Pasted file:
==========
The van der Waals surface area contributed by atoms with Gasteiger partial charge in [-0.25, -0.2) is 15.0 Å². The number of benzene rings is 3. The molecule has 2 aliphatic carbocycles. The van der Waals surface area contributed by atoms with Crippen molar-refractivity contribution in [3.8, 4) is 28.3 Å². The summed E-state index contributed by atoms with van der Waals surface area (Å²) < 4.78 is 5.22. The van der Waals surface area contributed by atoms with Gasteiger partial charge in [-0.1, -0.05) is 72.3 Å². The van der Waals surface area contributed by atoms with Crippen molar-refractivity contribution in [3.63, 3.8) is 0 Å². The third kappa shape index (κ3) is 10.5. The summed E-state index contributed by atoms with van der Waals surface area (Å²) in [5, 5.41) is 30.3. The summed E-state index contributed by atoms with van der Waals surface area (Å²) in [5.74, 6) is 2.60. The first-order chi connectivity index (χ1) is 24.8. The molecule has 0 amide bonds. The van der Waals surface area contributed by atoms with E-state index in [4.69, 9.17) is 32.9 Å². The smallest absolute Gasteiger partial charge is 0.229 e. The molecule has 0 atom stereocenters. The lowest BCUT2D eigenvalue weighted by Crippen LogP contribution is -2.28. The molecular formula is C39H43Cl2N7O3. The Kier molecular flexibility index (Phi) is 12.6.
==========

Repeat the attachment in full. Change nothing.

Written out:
The van der Waals surface area contributed by atoms with Gasteiger partial charge in [-0.25, -0.2) is 15.0 Å². The number of benzene rings is 3. The molecule has 2 aliphatic carbocycles. The van der Waals surface area contributed by atoms with Crippen molar-refractivity contribution in [3.8, 4) is 28.3 Å². The summed E-state index contributed by atoms with van der Waals surface area (Å²) < 4.78 is 5.22. The van der Waals surface area contributed by atoms with Gasteiger partial charge in [-0.1, -0.05) is 72.3 Å². The van der Waals surface area contributed by atoms with Crippen molar-refractivity contribution in [3.63, 3.8) is 0 Å². The third kappa shape index (κ3) is 10.5. The summed E-state index contributed by atoms with van der Waals surface area (Å²) in [5, 5.41) is 30.3. The summed E-state index contributed by atoms with van der Waals surface area (Å²) in [5.74, 6) is 2.60. The first-order chi connectivity index (χ1) is 24.8. The molecule has 0 amide bonds. The van der Waals surface area contributed by atoms with E-state index in [4.69, 9.17) is 32.9 Å². The smallest absolute Gasteiger partial charge is 0.229 e. The molecule has 0 atom stereocenters. The lowest BCUT2D eigenvalue weighted by Crippen LogP contribution is -2.28. The molecular formula is C39H43Cl2N7O3. The Kier molecular flexibility index (Phi) is 12.6.